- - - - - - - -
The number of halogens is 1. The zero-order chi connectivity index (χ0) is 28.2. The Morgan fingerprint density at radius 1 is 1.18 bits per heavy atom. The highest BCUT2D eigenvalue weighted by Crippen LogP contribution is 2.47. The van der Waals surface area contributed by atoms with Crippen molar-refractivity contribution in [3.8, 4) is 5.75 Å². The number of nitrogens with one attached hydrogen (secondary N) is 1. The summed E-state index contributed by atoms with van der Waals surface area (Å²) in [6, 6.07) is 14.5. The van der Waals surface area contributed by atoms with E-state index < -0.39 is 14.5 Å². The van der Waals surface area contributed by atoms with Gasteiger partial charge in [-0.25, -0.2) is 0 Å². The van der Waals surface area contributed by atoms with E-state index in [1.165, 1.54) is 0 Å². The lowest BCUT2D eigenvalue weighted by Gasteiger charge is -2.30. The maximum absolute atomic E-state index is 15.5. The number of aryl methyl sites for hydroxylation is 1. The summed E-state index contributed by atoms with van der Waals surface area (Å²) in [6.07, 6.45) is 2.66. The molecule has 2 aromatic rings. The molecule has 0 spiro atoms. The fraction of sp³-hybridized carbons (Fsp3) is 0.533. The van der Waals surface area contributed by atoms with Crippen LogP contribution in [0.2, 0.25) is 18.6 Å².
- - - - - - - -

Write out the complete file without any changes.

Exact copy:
The number of halogens is 1. The zero-order chi connectivity index (χ0) is 28.2. The Morgan fingerprint density at radius 1 is 1.18 bits per heavy atom. The highest BCUT2D eigenvalue weighted by Crippen LogP contribution is 2.47. The van der Waals surface area contributed by atoms with Crippen molar-refractivity contribution in [3.8, 4) is 5.75 Å². The number of nitrogens with one attached hydrogen (secondary N) is 1. The summed E-state index contributed by atoms with van der Waals surface area (Å²) in [6, 6.07) is 14.5. The van der Waals surface area contributed by atoms with E-state index < -0.39 is 14.5 Å². The van der Waals surface area contributed by atoms with Gasteiger partial charge in [-0.25, -0.2) is 0 Å². The van der Waals surface area contributed by atoms with E-state index in [1.165, 1.54) is 0 Å². The lowest BCUT2D eigenvalue weighted by Gasteiger charge is -2.30. The maximum absolute atomic E-state index is 15.5. The number of aryl methyl sites for hydroxylation is 1. The summed E-state index contributed by atoms with van der Waals surface area (Å²) in [6.07, 6.45) is 2.66. The molecule has 2 aromatic rings. The molecule has 0 spiro atoms. The fraction of sp³-hybridized carbons (Fsp3) is 0.533. The van der Waals surface area contributed by atoms with Crippen LogP contribution in [0.2, 0.25) is 18.6 Å².